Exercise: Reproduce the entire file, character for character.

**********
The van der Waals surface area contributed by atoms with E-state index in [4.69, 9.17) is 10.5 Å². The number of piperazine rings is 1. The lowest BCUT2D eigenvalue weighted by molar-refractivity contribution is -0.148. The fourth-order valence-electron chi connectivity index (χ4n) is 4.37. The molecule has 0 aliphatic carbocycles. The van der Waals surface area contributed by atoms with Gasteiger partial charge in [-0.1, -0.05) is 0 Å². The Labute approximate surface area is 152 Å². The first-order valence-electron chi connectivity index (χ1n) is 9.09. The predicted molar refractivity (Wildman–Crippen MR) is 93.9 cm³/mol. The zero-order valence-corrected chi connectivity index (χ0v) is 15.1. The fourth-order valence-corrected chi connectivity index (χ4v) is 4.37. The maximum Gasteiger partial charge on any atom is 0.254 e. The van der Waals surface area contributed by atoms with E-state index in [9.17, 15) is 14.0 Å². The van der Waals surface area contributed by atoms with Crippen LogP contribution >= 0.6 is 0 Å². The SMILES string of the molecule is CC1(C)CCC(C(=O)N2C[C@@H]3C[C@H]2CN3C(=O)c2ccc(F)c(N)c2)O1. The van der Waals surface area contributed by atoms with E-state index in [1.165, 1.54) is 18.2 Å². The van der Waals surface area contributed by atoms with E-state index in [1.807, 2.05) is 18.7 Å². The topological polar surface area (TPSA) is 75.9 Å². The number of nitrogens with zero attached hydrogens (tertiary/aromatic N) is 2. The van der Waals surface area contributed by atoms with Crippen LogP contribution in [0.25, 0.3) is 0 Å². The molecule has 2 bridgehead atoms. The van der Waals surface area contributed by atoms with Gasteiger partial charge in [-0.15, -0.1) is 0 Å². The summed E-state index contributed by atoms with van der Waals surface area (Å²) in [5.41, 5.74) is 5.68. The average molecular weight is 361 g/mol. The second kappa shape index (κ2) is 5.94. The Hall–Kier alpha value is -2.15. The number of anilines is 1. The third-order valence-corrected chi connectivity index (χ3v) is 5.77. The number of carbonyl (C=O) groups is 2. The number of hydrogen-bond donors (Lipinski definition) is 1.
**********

The van der Waals surface area contributed by atoms with E-state index in [4.69, 9.17) is 10.5 Å². The number of piperazine rings is 1. The lowest BCUT2D eigenvalue weighted by molar-refractivity contribution is -0.148. The fourth-order valence-electron chi connectivity index (χ4n) is 4.37. The molecule has 0 aliphatic carbocycles. The van der Waals surface area contributed by atoms with Gasteiger partial charge in [-0.1, -0.05) is 0 Å². The Labute approximate surface area is 152 Å². The first-order valence-electron chi connectivity index (χ1n) is 9.09. The predicted molar refractivity (Wildman–Crippen MR) is 93.9 cm³/mol. The zero-order valence-corrected chi connectivity index (χ0v) is 15.1. The fourth-order valence-corrected chi connectivity index (χ4v) is 4.37. The maximum Gasteiger partial charge on any atom is 0.254 e. The van der Waals surface area contributed by atoms with E-state index in [9.17, 15) is 14.0 Å². The van der Waals surface area contributed by atoms with Crippen LogP contribution >= 0.6 is 0 Å². The SMILES string of the molecule is CC1(C)CCC(C(=O)N2C[C@@H]3C[C@H]2CN3C(=O)c2ccc(F)c(N)c2)O1. The van der Waals surface area contributed by atoms with E-state index in [1.165, 1.54) is 18.2 Å². The van der Waals surface area contributed by atoms with E-state index in [1.807, 2.05) is 18.7 Å². The topological polar surface area (TPSA) is 75.9 Å². The number of nitrogens with zero attached hydrogens (tertiary/aromatic N) is 2. The van der Waals surface area contributed by atoms with Crippen LogP contribution in [0.25, 0.3) is 0 Å². The molecule has 2 bridgehead atoms. The van der Waals surface area contributed by atoms with Gasteiger partial charge in [-0.15, -0.1) is 0 Å². The summed E-state index contributed by atoms with van der Waals surface area (Å²) in [5.41, 5.74) is 5.68. The average molecular weight is 361 g/mol. The second kappa shape index (κ2) is 5.94. The Hall–Kier alpha value is -2.15. The number of anilines is 1. The third-order valence-corrected chi connectivity index (χ3v) is 5.77. The number of carbonyl (C=O) groups is 2. The number of hydrogen-bond donors (Lipinski definition) is 1.